The fact is, neither selectivity rankings nor aggregate statistics for any school can really tell candidates with any degree of precision the likelihood that they will be admitted. Owing to many factors other than the ones cited above, including the desire to admit athletes of a certain caliber, to admit the children of alumni, and to have diverse student bodies, the selectivity of the very top schools is highly uneven. That unevenness—the different standards applied to different types of candidates being evaluated by any single school on this list—may well swamp any differences among schools' overall selectivity scores.
If what the rankings conceal is telling, so, too, is how they change over time—or, rather, how they fail to change. (When enduring change does occur, the explanation may be cultural and reflect nothing about a school's inherent quality. America's urban renaissance, for instance, which has made city schools more attractive to students, might lie behind the steady rise of Columbia and Penn and the slow fall-off by Dartmouth and Cornell.) One of the more striking characteristics of the top-fifty list is how chronological it turns out to be. That is, one good predictor of a school's selectivity rank is nothing more complicated than the date of its founding. The average founding years of the top five, ten, twenty-five, fifty, and 100 most selective schools in the nation are 1767, 1785, 1822, 1839, and 1850, respectively. Eight of the first ten schools established in the United States are today among the nation's fifty most selective schools. Of the 128 doctoral universities, liberal-arts colleges, and service academies founded in the whole of the past century, only six can make the same claim. For all the talk of "hot" and "cold" schools, it is difficult to think of another industry in which historical legacy carries as much weight, or brand image appears as immutable. All but nine of the top fifty schools in 1992 are still in the top fifty today; and only four schools have broken in or out of the top twenty-five during the same period. By comparison, the top fifty companies in Forbes's 2002 ranking of the nation's largest companies are significantly different from the fifty that topped the 1992 list. (Twelve companies were acquired in the intervening years. And thirteen—more than one third of the remainder—have fallen off the list.) Against the backdrop of an economic culture built around competition and creative destruction, the hierarchy of elite schools appears curiously frozen in time.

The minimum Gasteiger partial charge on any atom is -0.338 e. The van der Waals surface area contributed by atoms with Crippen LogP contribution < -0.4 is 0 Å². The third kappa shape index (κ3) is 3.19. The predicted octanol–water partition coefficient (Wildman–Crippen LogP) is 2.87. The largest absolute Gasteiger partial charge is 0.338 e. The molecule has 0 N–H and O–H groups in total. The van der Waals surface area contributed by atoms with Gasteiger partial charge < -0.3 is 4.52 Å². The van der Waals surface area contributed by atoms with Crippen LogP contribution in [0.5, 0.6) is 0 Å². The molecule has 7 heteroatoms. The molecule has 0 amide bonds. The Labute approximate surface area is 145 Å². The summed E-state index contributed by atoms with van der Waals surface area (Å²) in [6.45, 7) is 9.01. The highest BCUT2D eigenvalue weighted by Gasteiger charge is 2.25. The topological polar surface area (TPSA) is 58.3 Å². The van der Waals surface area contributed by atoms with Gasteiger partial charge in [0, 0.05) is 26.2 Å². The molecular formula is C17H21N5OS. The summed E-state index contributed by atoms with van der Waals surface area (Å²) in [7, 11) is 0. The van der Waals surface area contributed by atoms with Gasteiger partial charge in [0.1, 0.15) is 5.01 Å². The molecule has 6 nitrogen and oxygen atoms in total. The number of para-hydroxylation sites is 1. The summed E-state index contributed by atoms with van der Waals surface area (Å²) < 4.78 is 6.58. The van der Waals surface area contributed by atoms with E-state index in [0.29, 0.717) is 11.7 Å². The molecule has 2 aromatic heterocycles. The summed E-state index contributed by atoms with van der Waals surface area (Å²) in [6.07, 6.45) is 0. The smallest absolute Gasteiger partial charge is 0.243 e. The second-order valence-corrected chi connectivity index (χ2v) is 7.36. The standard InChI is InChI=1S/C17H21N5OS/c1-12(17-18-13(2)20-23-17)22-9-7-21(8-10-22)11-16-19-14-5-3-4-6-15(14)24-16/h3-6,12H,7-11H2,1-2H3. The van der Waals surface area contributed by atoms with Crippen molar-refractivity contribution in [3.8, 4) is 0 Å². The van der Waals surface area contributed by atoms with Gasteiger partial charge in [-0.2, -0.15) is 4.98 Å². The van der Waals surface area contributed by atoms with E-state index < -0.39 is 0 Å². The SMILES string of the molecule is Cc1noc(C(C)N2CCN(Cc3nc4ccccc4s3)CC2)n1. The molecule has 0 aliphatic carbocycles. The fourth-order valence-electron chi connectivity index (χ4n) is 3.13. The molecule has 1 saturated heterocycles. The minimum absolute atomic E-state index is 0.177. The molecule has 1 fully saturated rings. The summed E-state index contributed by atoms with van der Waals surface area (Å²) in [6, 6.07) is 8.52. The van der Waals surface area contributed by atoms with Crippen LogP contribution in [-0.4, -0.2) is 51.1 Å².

And yet, at least in economic terms, a brand-name education appears to mean less than people think. In a 1999 study conducted for the National Bureau of Economic Research, Alan B. Krueger and Stacy Berg Dale showed that the selectivity of the schools students attended—given students of similar background and aptitude—made little difference in terms of their later earnings. Specifically, Krueger and Dale compared people who had attended highly selective schools with people who had gotten into comparable schools but had chosen less selective ones. They found that those in the former group earned no more than those in the latter.
Still, there is something inherently attractive about trying to rate schools based on their selectivity. Such a rating seems to provide clarity. But the clarity is an illusion. There may be good reasons for an individual student to prefer Harvard, the fifth school on this list, to Colgate, the fiftieth. But the fact that Harvard (on average) is harder to get into should not be predominant among them.